Tuesday, August 10, 2010

The Wapshot Scandal – John Cheever

My Cheever obsession is developing apace, a temporary relaxation of Waterstone’s policy to stop me buying books saw a cashing in of loyalty points (bitching aside I’m a very loyal customer) in return for the acquisition of John Cheever’s ‘Collected Stories’, Maria Edgeworth’s ‘Helen’, and ‘The Count of Monte Christo’. The Count alone is well over a thousand pages and I’m now idly wondering how many words I got per pence, because Cheever’s ‘Collected Stories’ is a hefty old tome as well.

I’ve had ‘The Wapshot Scandal’ for a few months and have been sitting on it with unusual self restraint; normally I’d just plough through everything I could find by an author who appealed to me as much as Cheever did after ‘The Wapshot Chronicles’, but this way seems to work too, not least because ‘Scandal’ is a very different book.

Where ‘The Wapshot Chronicle’ is a mix of coming of age drama and paean to small town life in New England, ‘The Wapshot Scandal’ is a proper cold war novel (of which I’ve read surprisingly few – surprising to me anyway given that I grew up at the very end of the cold war period). Many of the same characters come back but life has moved on and not necessarily been very kind in the meantime. Even St Botolphs (the small town in question) shows signs of change and a fragmenting community. The whole tone is darker – within the chapter a Christmas eve scene of snow and carol singers starts to take in loneliness, alcoholism, and finally the death of an old man as he pitches into the freezing river whilst drowning a sack of unwanted kittens.

Decay and corruption - both moral and physical, are a constant thread throughout the book yet when it ends on another Christmas scene there’s a silver lining of sorts around the more general black clouds. Cheever is better known (apparently) for his short stories (I wish he was better known generally here because any way I look at it the writing is remarkable.) and in some ways ‘Scandal’ does read like a collection of short stories. The narrative is divided between different characters loosely connected by family and sex, each episode is an almost complete story in itself, somehow though it becomes a complete book, perfectly balanced and far more than the sum of its parts.

Despite, or more probably because of the overall bleakness I found more humour in ‘Scandal’ than in ‘Chronicle’, and more to empathise with as well. There are no certainties, this is the era of McCarthy after all, not to mention heavy drinking, twitching curtains, and rigid social mores. ‘Scandal’ is not as racy as ‘Peyton Place’, or as chilling as ‘The Lottery’, although both those books reflect some of what’s to be found here; a world of flawed but human characters who I find myself caring about far more than I would have supposed possible, and writing so dazzling I can’t begin to understand how it’s put together – which feels like a sure sign of genius.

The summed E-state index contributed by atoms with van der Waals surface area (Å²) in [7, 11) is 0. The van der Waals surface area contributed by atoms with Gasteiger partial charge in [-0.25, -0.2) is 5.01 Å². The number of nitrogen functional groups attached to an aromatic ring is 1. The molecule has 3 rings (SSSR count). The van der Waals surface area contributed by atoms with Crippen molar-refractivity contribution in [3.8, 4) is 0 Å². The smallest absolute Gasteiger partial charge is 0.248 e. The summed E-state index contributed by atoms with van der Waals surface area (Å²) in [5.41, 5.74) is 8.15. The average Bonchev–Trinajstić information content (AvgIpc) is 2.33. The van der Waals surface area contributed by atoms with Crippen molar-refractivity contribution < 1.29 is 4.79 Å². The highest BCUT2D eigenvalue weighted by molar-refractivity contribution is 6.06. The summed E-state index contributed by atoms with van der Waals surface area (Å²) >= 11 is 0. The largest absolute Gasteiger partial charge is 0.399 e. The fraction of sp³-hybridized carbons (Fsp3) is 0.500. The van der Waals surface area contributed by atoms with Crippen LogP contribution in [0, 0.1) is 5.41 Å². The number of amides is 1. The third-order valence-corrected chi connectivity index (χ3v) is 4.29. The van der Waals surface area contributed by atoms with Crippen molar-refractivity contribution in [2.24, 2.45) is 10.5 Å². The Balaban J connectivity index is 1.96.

And on a totally unrelated topic – I won’t draw for ‘Rhubarbaria’ until the weekend so please do put your name down if you think you might like that spare copy!


  1. I started reading The Wapshot Chronicle earlier in the summer, but I had to put it aside as I was struggling with it--no doubt a timing issue. I love his prose, but it felt so dense and the story sort of inpenetrable to me for some reason. Since it, at least in the beginning, wasn't just following one character in particular I think I lost the thread of the story, or never actually picked it up. I do want to return to it eventually however--it's nice to know The Wapshot Scandal is equally as good and maybe even better.

  2. I think my comment yesterday didn't get posted for some reason so I'll post again. I'm intrigued by your post and I'm now curious about Cheever. Can you recommend a good book to start with?

  3. Mrs B, I would suggest the short stories - although it's a doorstopper, The Wapshot Chronicles, because it gives you a good idea of what to expect, but really I'd just say give him a go. I've only read a couple out of several books but so far I've loved him.

    Danielle, I think it might be a timing issue. I too found the text dense, and the 'plot' just sort of meanders along slowly tying things together; at the risk of sounding like a prat I feel more like he's painting a picture than writing a novel. I found both books moving and absorbing, but imagine that in the wrong mood it would be less appealing.